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What a year for worms

By By Steve Strong / area horticulture extension agent
Sept. 17, 2003
Worms can be a good thing, if they happen to be earthworms tilling up your garden beds and making free fertilizer for your plants.
However, the wormy critters folks are dealing with during the late summer tend to be a plant pest rather than a plus.
Fall webworms are a prime example, popping up all over the place on pecans, hickories, persimmons, willows and other trees.
Webworm is an apt name for the caterpillar causing the masses of unsightly, grayish webs stuck to the branch tips of prized ornamental trees and shrubs, and there some good and bad points to mention about this particular pest.
The good news is that the damage caused by webworms is mostly "cosmetic," meaning that it looks yucky, but is not really hurting the plants. Webworms have two to three life cycles during the growing season (funny how you never noticed them until now), and early fall is the last time they will reproduce before spinning cocoons for winter dormancy.
As the last batch of webworms hatches out for the season, they spend five to six weeks forming webs and feeding on vegetation. After that, they form cocoons like other caterpillars in the family Lepidoptera (butterflies and moths), and fall to the ground to pupate in loose mulch or soil.
The bad news is that adult moths (small and white with black specks) can lay 350 to 900 eggs on each lower leaf surface, creating a new batch to hatch for the next life cycle.
The other bad news is that there is not much you can do about them without large, powerful spray equipment to reach every web on the tree. To have any effect, spraying needs to be done early just as the webs are formed.
Biological controls for caterpillars are available, such as thuricide (the same naturally occurring bacterium found in garden dipel dust), in addition to other pesticides, such as Sevin or malathion.
Burning the webs out by setting them on fire is not a good idea, and actually causes much more harm to the trees than the worms do.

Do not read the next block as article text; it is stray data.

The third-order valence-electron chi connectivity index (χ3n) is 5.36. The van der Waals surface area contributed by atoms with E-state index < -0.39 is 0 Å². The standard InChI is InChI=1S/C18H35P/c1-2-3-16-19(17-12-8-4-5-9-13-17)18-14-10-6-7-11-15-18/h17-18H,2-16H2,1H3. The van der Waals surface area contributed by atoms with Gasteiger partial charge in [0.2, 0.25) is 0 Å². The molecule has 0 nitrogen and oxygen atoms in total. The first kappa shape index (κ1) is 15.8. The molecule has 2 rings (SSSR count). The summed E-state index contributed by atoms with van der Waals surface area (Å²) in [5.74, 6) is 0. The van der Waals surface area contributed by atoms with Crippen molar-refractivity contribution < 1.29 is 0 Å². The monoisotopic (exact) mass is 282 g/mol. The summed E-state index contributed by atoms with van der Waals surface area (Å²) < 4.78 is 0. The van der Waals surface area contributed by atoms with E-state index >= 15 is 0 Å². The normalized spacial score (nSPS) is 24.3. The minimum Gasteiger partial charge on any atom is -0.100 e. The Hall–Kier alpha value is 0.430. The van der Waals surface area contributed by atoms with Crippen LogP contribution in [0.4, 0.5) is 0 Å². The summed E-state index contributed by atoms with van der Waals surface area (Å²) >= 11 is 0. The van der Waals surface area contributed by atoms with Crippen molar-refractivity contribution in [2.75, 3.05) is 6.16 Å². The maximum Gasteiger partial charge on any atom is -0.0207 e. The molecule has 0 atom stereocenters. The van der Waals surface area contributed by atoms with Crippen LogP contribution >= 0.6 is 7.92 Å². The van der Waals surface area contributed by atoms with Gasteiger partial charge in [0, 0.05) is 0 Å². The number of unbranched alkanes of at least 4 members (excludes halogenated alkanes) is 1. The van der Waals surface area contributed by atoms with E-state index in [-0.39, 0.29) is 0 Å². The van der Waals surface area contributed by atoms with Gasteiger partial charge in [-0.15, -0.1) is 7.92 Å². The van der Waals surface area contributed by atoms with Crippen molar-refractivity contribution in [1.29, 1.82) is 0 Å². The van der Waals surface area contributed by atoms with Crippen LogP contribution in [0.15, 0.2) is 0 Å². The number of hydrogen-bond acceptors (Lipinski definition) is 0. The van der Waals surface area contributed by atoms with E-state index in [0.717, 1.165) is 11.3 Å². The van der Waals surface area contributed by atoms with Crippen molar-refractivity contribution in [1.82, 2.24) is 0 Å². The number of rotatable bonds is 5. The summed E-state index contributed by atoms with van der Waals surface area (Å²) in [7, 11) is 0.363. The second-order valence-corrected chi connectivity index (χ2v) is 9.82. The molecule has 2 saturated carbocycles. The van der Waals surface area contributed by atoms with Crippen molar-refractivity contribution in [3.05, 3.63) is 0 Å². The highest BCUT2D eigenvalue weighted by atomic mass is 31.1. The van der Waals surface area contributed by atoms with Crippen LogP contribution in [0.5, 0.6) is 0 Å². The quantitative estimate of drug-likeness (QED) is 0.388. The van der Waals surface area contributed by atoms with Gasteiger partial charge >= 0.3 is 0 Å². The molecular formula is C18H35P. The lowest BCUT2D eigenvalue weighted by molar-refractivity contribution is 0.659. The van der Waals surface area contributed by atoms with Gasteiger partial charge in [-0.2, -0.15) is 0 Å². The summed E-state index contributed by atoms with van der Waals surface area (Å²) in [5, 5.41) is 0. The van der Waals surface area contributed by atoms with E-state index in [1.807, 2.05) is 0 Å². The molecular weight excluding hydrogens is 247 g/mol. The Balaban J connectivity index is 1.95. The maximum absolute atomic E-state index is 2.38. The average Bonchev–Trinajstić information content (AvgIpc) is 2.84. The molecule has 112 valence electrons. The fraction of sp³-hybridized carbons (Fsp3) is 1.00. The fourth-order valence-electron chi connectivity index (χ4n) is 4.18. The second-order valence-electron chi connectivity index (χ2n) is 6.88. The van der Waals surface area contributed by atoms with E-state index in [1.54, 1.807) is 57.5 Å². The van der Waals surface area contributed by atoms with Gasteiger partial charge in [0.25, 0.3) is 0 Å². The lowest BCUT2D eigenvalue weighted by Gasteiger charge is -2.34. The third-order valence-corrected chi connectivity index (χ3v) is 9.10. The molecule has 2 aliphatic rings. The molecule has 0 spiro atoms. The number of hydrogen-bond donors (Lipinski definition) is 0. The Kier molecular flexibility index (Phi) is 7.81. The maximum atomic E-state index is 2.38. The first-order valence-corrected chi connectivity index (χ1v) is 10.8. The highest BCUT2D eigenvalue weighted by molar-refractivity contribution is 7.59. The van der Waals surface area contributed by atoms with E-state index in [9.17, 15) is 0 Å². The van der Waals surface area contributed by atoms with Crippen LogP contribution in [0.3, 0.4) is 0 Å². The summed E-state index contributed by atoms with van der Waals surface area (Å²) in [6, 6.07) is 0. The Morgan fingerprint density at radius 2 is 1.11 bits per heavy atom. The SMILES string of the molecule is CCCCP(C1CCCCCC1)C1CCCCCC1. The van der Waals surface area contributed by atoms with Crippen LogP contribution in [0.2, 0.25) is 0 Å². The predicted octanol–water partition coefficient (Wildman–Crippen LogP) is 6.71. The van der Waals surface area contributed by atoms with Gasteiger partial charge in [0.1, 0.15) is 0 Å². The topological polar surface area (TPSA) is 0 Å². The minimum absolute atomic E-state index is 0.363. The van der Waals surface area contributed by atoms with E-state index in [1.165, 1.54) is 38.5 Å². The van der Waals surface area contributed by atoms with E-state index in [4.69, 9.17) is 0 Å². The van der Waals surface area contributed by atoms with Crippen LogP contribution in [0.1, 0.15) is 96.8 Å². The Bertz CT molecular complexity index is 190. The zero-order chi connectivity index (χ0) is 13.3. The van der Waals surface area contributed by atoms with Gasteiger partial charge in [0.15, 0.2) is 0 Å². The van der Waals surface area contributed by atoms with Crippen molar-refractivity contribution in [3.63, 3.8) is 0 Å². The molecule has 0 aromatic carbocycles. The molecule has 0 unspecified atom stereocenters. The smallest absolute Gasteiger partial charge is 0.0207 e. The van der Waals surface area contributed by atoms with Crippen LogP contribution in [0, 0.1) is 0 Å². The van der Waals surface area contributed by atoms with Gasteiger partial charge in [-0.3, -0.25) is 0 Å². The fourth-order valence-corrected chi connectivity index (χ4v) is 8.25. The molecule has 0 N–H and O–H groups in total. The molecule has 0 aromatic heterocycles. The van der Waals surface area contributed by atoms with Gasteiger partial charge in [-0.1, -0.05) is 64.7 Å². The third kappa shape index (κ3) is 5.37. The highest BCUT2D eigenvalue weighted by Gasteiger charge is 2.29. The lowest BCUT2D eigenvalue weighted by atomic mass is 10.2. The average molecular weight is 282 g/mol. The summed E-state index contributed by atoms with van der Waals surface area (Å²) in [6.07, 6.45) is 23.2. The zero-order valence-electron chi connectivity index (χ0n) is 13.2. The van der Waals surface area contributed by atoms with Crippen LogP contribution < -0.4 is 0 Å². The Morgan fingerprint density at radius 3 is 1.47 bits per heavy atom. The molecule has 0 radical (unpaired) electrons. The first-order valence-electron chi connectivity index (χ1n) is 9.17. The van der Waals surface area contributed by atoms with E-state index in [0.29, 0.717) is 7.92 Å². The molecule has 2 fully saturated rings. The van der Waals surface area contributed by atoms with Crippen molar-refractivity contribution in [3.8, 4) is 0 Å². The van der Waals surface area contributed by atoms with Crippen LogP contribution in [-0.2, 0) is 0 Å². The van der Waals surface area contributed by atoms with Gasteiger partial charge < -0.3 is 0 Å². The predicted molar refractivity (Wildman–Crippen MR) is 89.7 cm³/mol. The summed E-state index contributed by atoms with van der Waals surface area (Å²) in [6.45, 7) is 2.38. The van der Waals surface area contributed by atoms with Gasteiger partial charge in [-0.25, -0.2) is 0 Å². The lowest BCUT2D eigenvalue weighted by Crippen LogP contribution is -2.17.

Pulling the webs down with a cane pole or other implement is probably the best option, considering that webworm damage is mostly on the surface anyway.
Whatever you try, be careful on that ladder, and for further landscape pest control options, check out the MSU Extension Web site at
Another caterpillar pest that causes vast damage to Bermuda and Ryegrass pastures is fall armyworms. Also aptly named for their greenish black and brown camouflage stripes (and for the way they march across a grassy field mowing down everything in their path), armyworms crop up every year by late August or September.
Early control with the previously mentioned pesticides is essential for effective armyworm control because they have the potential to destroy several acres in a short time if left unchecked.
Spray early in the day or late in the afternoon when armyworms are actively feeding, and be aware that they hide so well during daylight hours you may never notice them (the 2-3 inch long worms are easily identified by an upside down white Y-shape in the middle of their black heads).
Hunters with early planted ryegrass food plots will usually realize too late that armyworms have attacked, when the field that sprouted fresh and green just a few days ago is suddenly dead as a doornail. Do not blame your local farm supply for selling you bad seed; if that were the case, it never would have sprouted in the first place.
Instead, be prepared when you plant the field to scout for early armyworm invasions, because right now the weather is perfect for caterpillar attack.
Until the next edition of As The Worm Turns, wear long sleeves when working around shrubbery to protect against saddlebacks and other stinging caterpillars, which have spiny toxic hairs that can almost set your skin on fire.